KEENE, N.H. -- Cheshire County has been selected to receive a five-figure grant as part of a farmers' market promotion from the U.S. Department of Agriculture.
The county learned on Friday it will be awarded $62,422 to launch a "Buy Local" campaign in the area, provide farmers with professional development and assessment of marketing skills, and increase participation in community-supported agriculture.
Amanda Costello, the district manager of the Cheshire County Conservation District, said it is a two-year program and the county is excited to utilize the opportunity.
She said the "Buy Local" campaign will be used to reach the masses and create some excitement about buying and consuming locally grown foodstuffs. The second portion of the program will consist of working with low-income individuals to try to get them subsidized one-year farmshares to give them a chance to see the virtue in purchasing local products, Costello said.
"It will let them know how easy that can be," she said, adding that the county is working with Antioch University New England in this effort.
The third way the grant money is planned to be used will include hosting workshops geared toward teaching farmers how to better market their businesses and products. The workshops will feature how to set up everything from farmstands to websites and will take place at the Hannah Grimes Center, a not-for-profit organization in Keene.
"Farmers have businesses and they need help with their websites ... and marketing and sales plans," she said.
Garcia said no workshops funded by the USDA grant are on the center's schedule for the rest of the year, but they will be once spring rolls around. She said a workshop is slated for Tuesday, Oct. 2, to offer lessons on how to set up a page on Pinterest, a content-sharing website.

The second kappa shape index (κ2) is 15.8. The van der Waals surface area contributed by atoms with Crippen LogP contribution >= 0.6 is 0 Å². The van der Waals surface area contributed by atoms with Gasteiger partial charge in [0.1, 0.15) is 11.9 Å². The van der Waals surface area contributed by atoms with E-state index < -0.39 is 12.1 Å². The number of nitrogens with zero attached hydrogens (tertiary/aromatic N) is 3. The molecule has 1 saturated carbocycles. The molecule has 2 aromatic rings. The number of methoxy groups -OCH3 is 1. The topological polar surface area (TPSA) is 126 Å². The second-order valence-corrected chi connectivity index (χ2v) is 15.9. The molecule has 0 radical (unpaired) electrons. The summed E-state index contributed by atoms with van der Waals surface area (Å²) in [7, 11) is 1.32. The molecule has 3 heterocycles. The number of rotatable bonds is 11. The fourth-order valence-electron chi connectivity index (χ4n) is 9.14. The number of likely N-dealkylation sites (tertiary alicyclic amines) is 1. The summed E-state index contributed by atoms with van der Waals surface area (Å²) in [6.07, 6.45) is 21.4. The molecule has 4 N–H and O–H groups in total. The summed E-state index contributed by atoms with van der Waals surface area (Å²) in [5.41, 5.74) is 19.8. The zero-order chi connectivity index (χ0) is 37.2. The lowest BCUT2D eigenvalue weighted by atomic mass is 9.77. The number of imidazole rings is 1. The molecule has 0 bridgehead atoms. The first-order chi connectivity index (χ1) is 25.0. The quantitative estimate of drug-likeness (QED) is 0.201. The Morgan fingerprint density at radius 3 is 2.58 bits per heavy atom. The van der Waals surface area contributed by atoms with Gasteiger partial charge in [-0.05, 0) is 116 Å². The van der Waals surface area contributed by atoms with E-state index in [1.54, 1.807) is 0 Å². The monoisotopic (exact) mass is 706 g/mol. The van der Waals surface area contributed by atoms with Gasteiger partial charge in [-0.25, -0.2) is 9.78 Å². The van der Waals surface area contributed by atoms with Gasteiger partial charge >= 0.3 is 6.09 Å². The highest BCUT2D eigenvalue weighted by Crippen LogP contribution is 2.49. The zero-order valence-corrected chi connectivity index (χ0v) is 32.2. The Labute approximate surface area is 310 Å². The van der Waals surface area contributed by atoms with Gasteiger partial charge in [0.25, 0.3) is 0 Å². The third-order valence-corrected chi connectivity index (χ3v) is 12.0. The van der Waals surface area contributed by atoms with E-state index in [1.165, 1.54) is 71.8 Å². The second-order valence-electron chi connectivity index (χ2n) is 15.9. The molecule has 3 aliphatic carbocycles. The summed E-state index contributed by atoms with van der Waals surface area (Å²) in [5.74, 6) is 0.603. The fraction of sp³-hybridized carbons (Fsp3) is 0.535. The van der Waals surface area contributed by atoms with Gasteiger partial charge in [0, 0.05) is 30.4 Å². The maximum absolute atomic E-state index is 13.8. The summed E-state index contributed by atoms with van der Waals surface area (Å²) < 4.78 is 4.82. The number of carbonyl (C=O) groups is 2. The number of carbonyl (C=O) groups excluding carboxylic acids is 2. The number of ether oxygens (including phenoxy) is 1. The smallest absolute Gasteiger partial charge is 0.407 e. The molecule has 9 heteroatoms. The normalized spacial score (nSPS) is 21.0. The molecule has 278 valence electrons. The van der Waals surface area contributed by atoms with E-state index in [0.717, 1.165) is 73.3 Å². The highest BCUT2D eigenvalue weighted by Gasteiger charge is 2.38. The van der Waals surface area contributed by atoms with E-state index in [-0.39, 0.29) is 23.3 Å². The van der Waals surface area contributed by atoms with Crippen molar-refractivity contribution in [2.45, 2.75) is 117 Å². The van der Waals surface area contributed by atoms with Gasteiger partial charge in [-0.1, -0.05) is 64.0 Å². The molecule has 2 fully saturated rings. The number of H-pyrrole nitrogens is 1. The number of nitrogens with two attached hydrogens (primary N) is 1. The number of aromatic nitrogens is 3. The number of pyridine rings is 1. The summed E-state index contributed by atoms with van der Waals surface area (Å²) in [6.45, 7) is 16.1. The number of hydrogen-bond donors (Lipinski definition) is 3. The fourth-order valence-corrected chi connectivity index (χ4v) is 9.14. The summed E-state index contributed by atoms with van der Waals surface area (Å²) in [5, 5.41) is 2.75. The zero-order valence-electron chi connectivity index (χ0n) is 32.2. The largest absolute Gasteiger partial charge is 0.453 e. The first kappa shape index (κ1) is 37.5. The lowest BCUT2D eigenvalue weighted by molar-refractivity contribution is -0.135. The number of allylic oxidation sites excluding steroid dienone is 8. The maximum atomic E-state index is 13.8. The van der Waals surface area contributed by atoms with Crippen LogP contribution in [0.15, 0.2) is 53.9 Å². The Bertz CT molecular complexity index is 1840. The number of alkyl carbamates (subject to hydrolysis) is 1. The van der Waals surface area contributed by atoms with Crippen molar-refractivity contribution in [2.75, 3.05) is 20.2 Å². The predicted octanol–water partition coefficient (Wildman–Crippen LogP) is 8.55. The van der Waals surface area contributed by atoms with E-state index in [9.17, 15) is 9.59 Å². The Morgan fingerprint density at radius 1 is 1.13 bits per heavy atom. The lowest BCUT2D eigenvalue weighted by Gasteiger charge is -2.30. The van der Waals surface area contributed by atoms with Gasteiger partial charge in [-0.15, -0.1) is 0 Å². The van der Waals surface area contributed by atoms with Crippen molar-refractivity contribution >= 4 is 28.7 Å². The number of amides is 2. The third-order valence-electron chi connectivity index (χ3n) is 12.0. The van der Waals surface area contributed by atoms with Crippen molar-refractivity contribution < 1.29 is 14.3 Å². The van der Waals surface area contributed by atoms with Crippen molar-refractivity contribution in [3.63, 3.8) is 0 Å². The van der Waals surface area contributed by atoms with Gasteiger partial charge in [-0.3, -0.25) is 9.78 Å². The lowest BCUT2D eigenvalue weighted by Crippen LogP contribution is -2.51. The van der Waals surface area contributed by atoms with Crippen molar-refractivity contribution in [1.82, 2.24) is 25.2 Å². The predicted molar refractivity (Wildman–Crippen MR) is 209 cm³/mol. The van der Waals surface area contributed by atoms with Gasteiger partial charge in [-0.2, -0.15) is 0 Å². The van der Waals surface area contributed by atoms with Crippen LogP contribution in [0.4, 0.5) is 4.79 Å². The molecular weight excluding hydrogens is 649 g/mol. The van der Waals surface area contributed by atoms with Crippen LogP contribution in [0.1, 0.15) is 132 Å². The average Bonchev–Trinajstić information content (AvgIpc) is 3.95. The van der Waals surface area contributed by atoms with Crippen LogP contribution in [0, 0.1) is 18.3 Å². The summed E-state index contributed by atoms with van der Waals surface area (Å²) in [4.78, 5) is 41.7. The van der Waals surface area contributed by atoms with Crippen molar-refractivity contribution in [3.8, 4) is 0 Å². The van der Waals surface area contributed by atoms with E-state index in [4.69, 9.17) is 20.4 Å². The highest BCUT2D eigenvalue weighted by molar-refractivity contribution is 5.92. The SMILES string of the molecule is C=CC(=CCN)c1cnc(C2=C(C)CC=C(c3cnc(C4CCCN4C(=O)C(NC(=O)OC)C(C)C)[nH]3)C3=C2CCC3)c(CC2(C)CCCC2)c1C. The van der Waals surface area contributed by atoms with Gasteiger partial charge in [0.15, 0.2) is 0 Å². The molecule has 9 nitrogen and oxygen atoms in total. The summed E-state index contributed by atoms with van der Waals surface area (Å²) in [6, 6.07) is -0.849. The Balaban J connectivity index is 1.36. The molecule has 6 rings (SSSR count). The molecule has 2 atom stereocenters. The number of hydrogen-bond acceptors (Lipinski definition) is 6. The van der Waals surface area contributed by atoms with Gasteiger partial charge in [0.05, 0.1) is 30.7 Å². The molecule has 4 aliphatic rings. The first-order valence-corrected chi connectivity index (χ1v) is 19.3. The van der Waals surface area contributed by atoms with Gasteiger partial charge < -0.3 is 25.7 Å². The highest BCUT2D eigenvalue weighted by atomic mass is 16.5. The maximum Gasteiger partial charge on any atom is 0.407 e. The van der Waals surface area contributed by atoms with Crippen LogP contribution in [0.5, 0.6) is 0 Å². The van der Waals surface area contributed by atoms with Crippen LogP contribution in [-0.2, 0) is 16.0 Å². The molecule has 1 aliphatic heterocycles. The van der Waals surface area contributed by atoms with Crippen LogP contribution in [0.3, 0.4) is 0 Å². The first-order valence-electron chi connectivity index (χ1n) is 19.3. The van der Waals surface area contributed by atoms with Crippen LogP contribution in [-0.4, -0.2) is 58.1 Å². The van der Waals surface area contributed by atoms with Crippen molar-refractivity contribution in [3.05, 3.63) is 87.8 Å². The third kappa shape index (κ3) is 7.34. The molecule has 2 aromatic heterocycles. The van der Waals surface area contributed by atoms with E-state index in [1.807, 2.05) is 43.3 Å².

Costello said the whole point of the two-year program is to get more people to spend more money with local farmers.
She said a 2007 census reported a list of 419 farms in Cheshire County, with 199 individuals citing farming as their primary source of income and another 123 making less than $1,000 a year doing it. Costello also mentioned a 2010 study that indicated New Hampshire produces just 6 percent of the food its residents consume.
She went on to say New Hampshire's food industry contributes a mere 5.7 percent of the state's $58 billion economy.
"That means there a lot of room for growth," Costello said.
New Hampshire's situation is very different from that of its western neighbor, as an estimated 38 percent of the food consumed in Vermont is produced in that state.
"This has to do with a lot of factors," Costello said, adding that they include Vermont's great soil. She also said the Green Mountain State is much more progressive with its agriculture and said it is a strong proponent of the whole "Buy Local" movement.
Lorraine S. Merrill, the commissioner of the New Hampshire Department of Agriculture, Markets & Food, said there is an increasing amount of support for local consumerism in the state.
She mentioned about 5,000 people attended the 4th Annual New Hampshire Fish & Lobster Festival (or "Fishtival") in Portsmouth over the weekend. The event celebrates the local fishing industry, which she compared to the dairy industry's culture of family-owned businesses rich with decades, or centuries, of heritage.
"The timing is just great for this grant. ... Cheshire County has some wonderful things going on right now," she said. "(The interest in buying local) isn't a fad. Local food is addictive because it tastes so much better and it has more character to it and there are stories behind it."